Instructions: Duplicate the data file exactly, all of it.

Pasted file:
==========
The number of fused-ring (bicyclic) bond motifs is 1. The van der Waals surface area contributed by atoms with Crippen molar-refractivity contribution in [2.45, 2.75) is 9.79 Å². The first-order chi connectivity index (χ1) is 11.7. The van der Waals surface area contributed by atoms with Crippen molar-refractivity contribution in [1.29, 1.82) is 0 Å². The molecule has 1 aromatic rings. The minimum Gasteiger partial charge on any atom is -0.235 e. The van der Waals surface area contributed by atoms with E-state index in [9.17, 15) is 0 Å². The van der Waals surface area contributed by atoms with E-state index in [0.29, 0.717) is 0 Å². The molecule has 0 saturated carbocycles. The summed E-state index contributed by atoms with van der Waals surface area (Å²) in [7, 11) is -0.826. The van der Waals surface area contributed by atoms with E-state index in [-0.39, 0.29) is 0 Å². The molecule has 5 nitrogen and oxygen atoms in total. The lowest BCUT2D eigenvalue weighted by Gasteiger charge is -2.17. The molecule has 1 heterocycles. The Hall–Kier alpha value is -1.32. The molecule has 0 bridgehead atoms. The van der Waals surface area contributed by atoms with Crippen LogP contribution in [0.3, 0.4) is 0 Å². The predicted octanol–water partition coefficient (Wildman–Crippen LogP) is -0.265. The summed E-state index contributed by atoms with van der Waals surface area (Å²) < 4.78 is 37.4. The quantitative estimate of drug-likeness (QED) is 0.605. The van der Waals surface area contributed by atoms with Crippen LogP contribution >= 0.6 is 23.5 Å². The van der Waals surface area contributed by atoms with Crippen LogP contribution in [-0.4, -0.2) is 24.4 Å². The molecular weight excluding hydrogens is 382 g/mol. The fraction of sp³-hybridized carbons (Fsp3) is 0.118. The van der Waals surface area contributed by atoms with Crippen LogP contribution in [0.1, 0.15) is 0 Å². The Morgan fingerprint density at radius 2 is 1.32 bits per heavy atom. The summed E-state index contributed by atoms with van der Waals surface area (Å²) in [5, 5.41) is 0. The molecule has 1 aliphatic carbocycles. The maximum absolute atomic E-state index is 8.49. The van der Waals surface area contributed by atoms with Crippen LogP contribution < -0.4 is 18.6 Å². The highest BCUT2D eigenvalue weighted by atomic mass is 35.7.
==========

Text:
The number of fused-ring (bicyclic) bond motifs is 1. The van der Waals surface area contributed by atoms with Crippen molar-refractivity contribution in [2.45, 2.75) is 9.79 Å². The first-order chi connectivity index (χ1) is 11.7. The van der Waals surface area contributed by atoms with Crippen molar-refractivity contribution in [1.29, 1.82) is 0 Å². The molecule has 1 aromatic rings. The minimum Gasteiger partial charge on any atom is -0.235 e. The van der Waals surface area contributed by atoms with E-state index in [9.17, 15) is 0 Å². The van der Waals surface area contributed by atoms with E-state index in [0.29, 0.717) is 0 Å². The molecule has 0 saturated carbocycles. The summed E-state index contributed by atoms with van der Waals surface area (Å²) in [7, 11) is -0.826. The van der Waals surface area contributed by atoms with E-state index in [-0.39, 0.29) is 0 Å². The molecule has 5 nitrogen and oxygen atoms in total. The lowest BCUT2D eigenvalue weighted by Gasteiger charge is -2.17. The molecule has 1 heterocycles. The Hall–Kier alpha value is -1.32. The molecule has 0 bridgehead atoms. The van der Waals surface area contributed by atoms with Crippen LogP contribution in [0.3, 0.4) is 0 Å². The predicted octanol–water partition coefficient (Wildman–Crippen LogP) is -0.265. The summed E-state index contributed by atoms with van der Waals surface area (Å²) < 4.78 is 37.4. The quantitative estimate of drug-likeness (QED) is 0.605. The van der Waals surface area contributed by atoms with Crippen LogP contribution >= 0.6 is 23.5 Å². The van der Waals surface area contributed by atoms with Crippen LogP contribution in [-0.4, -0.2) is 24.4 Å². The molecular weight excluding hydrogens is 382 g/mol. The fraction of sp³-hybridized carbons (Fsp3) is 0.118. The van der Waals surface area contributed by atoms with Crippen LogP contribution in [0.1, 0.15) is 0 Å². The Morgan fingerprint density at radius 2 is 1.32 bits per heavy atom. The summed E-state index contributed by atoms with van der Waals surface area (Å²) in [5, 5.41) is 0. The molecule has 1 aliphatic carbocycles. The maximum absolute atomic E-state index is 8.49. The van der Waals surface area contributed by atoms with Crippen LogP contribution < -0.4 is 18.6 Å². The highest BCUT2D eigenvalue weighted by atomic mass is 35.7.